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zhamid
2009-Feb-09, 01:57 AM
Hi,

Lets say Earth had intelligent life a couple of hundred million years ago. A few extinction cycle later, will we actually be able to determine the existence of intelligent life back then?

Or putting it the other way, say global warming (human caused or not) changes our environment drastically and starts mass extinction. Life evolves again and will likely go through another extinction cycle. A few hundred million years later another intelligent life evolves on Earth. Other than looking at artificial satelites or stuff on the moon, will they be able to look at things on Earth and say conclusively that we existed a few hundred million years ago? By then I imagine continents will be different, mountains will be different ...

hhEb09'1
2009-Feb-09, 02:56 AM
Hi,

Lets say Earth had intelligent life a couple of hundred years ago. A few extinction cycle later, will we actually be able to determine the existence of intelligent life back then?

Or putting it the other way, say global warming (human caused or not) changes our environment drastically and starts mass extinction. Life evolves again and will likely go through another extinction cycle. A few hundred million years later another intelligent life evolves on Earth. Other than looking at artificial satelites or stuff on the moon, will they be able to look at things on Earth and say conclusively that we existed a few hundred million years ago? By then I imagine continents will be different, mountains will be different ...Did you mean "a couple of hundred million years ago" in the first line?

Artifacts will probably remain. An interesting book in this regard is The World Without Us, a speculation about the world if we should go extinct.

zhamid
2009-Feb-09, 04:02 AM
Will they though, for that long? The landscape may be completely different. Continents may combine and break apart again. Oceans may flow where there's land and we may have land when there's ocean today.

I'll check out the book.

WayneFrancis
2009-Feb-09, 04:32 AM
Will they though, for that long? The landscape may be completely different. Continents may combine and break apart again. Oceans may flow where there's land and we may have land when there's ocean today.

I'll check out the book.

First I'd have to ask you what you mean by intelligent. What is the boundry?
All the great apes and a few other animals are found to be intelligent. All great apes create and use tools and have been defined to have culture. More and more we are finding out that other species do have "language" even if it isn't in the same grammatical sense as ours. I'll go with a species that uses tools.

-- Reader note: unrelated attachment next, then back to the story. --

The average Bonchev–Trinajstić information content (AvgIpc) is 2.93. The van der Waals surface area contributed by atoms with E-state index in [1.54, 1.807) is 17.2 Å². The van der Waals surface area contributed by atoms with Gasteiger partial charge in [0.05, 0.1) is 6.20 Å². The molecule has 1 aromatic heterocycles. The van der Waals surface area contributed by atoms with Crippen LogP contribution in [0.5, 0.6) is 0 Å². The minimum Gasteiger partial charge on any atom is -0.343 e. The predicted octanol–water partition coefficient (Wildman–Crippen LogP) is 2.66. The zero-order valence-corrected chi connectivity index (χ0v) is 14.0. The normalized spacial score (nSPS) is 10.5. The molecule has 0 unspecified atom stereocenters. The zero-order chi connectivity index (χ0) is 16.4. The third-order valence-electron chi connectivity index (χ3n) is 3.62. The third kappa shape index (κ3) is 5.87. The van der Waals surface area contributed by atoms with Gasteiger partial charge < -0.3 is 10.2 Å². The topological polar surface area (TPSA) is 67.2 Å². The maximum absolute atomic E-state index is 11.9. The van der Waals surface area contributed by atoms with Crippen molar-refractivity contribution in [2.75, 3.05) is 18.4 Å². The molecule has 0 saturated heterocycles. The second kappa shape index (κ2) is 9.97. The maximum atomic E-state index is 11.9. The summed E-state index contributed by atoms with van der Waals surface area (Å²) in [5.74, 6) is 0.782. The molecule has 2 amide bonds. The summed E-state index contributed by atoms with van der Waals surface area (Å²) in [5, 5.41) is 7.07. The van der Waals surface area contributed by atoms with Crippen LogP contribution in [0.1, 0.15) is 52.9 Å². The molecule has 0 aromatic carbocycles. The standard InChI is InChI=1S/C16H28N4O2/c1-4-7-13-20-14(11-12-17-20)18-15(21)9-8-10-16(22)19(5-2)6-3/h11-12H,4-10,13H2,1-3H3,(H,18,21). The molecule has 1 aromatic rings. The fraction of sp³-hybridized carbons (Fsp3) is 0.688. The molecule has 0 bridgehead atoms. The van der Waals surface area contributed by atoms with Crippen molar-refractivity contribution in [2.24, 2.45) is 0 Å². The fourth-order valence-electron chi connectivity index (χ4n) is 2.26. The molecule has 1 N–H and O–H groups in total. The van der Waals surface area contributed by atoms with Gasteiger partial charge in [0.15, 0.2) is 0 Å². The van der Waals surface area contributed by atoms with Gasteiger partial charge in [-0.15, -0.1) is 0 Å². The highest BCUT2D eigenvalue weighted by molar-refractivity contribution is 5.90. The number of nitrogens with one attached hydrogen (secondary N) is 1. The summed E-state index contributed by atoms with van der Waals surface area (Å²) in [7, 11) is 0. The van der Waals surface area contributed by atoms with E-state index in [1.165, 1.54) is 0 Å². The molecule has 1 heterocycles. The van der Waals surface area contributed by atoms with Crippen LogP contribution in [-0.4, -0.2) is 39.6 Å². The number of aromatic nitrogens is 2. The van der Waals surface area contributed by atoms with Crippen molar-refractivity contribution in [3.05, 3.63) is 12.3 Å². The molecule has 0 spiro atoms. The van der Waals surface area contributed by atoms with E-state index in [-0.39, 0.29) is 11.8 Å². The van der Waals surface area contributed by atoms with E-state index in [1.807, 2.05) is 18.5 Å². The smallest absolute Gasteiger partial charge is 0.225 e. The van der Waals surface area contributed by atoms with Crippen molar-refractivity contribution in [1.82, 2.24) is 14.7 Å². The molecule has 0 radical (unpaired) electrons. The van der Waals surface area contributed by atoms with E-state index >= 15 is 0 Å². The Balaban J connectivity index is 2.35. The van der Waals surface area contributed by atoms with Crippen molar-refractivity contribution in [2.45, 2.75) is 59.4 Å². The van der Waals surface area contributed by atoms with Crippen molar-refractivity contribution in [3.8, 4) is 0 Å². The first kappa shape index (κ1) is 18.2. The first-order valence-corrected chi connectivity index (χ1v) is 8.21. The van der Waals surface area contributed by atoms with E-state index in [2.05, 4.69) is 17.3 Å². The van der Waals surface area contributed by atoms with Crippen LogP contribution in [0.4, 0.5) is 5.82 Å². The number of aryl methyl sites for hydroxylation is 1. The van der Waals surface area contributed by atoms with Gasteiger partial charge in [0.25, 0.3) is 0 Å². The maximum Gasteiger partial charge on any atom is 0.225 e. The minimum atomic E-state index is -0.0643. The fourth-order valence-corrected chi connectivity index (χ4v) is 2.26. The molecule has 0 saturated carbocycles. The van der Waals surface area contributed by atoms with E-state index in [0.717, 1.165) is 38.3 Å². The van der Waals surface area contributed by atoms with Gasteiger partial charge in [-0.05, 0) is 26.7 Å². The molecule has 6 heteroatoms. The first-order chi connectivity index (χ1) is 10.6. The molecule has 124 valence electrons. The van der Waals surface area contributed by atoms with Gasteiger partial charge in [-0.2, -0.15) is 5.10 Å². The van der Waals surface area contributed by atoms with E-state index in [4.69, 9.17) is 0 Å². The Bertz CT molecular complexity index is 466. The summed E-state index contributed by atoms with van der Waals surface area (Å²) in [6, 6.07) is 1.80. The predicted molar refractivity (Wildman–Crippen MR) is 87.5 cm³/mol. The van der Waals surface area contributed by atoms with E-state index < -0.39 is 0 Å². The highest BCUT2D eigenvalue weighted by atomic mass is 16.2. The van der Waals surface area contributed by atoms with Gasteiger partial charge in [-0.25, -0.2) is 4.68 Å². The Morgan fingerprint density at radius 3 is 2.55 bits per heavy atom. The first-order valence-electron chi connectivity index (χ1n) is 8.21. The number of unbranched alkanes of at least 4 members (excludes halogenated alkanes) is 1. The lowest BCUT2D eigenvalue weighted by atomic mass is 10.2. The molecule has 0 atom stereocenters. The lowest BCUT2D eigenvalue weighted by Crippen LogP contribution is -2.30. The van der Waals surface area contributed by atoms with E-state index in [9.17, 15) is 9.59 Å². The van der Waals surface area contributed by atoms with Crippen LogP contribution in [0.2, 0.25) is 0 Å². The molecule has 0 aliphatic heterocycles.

While most building would crumble away some things could and probably would last for a very long time or would leave traces behind.

Just as bone fossilize one would expect that an intelligent specie's tools would also leave signs behind much like fossils even if the original items have been destroyed.

The fact that we haven't found these types of signs from over a hundred million years ago isn't the smoking gun that there wasn't there. We might not have found the evidence. There was little chance of a species being anywhere near as advanced as we where even a few thousand years ago. This is because we would see fossil evidence of such a species everywhere as they would most likely have come to inhabit the world just as we did if they had the same level of technology.

Tarkus
2009-Feb-10, 01:32 AM
I reckon breast implants will be littered all over - the only trace left of us...

dhd40
2009-Feb-10, 02:35 PM
The fact that we haven't found these types of signs from over a hundred million years ago isn't the smoking gun that there wasn't there. We might not have found the evidence. There was little chance of a species being anywhere near as advanced as we where even a few thousand years ago. This is because we would see fossil evidence of such a species everywhere as they would most likely have come to inhabit the world just as we did if they had the same level of technology.
(my bold)

I donīt think so. Plate tectonics and subduction processes could have removed each and every trace of it. But, of course, geologists might tell us that this needs a billion years instead of 100 million years?

hhEb09'1
2009-Feb-10, 03:52 PM
I donīt think so. Plate tectonics and subduction processes could have removed each and every trace of it. But, of course, geologists might tell us that this needs a billion years instead of 100 million years?Continental crust (where people mostly live) is not usually subducted. It can be eroded, and lowered by tectonics and fllooded with sedimentation, but it is also uplifted by tectonics, and exposed by erosion. Most of the fossils we have from billions of years ago have been found at or near the surface.

WayneFrancis
2009-Feb-11, 03:43 AM
(my bold)

I donīt think so. Plate tectonics and subduction processes could have removed each and every trace of it. But, of course, geologists might tell us that this needs a billion years instead of 100 million years?